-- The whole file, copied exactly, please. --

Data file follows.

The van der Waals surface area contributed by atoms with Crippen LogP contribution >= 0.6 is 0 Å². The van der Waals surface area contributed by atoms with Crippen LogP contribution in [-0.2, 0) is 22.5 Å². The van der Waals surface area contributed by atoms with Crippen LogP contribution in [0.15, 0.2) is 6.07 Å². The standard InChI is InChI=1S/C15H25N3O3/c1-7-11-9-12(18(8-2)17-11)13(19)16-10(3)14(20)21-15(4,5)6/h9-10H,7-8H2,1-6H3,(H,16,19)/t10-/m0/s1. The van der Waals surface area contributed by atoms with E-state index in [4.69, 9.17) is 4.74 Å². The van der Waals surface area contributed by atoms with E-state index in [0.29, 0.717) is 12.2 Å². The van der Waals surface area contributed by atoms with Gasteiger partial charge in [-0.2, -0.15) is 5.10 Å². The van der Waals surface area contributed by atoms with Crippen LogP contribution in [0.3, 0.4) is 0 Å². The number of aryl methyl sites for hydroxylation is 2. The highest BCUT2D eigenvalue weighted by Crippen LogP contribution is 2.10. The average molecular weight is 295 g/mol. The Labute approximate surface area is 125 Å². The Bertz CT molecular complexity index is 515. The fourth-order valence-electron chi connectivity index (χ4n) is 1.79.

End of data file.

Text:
The van der Waals surface area contributed by atoms with Crippen LogP contribution >= 0.6 is 0 Å². The van der Waals surface area contributed by atoms with Crippen LogP contribution in [-0.2, 0) is 22.5 Å². The van der Waals surface area contributed by atoms with Crippen LogP contribution in [0.15, 0.2) is 6.07 Å². The standard InChI is InChI=1S/C15H25N3O3/c1-7-11-9-12(18(8-2)17-11)13(19)16-10(3)14(20)21-15(4,5)6/h9-10H,7-8H2,1-6H3,(H,16,19)/t10-/m0/s1. The van der Waals surface area contributed by atoms with E-state index in [4.69, 9.17) is 4.74 Å². The van der Waals surface area contributed by atoms with E-state index in [0.29, 0.717) is 12.2 Å². The van der Waals surface area contributed by atoms with Gasteiger partial charge in [-0.2, -0.15) is 5.10 Å². The van der Waals surface area contributed by atoms with Crippen LogP contribution in [0.3, 0.4) is 0 Å². The number of aryl methyl sites for hydroxylation is 2. The highest BCUT2D eigenvalue weighted by Crippen LogP contribution is 2.10. The average molecular weight is 295 g/mol. The Labute approximate surface area is 125 Å². The Bertz CT molecular complexity index is 515. The fourth-order valence-electron chi connectivity index (χ4n) is 1.79.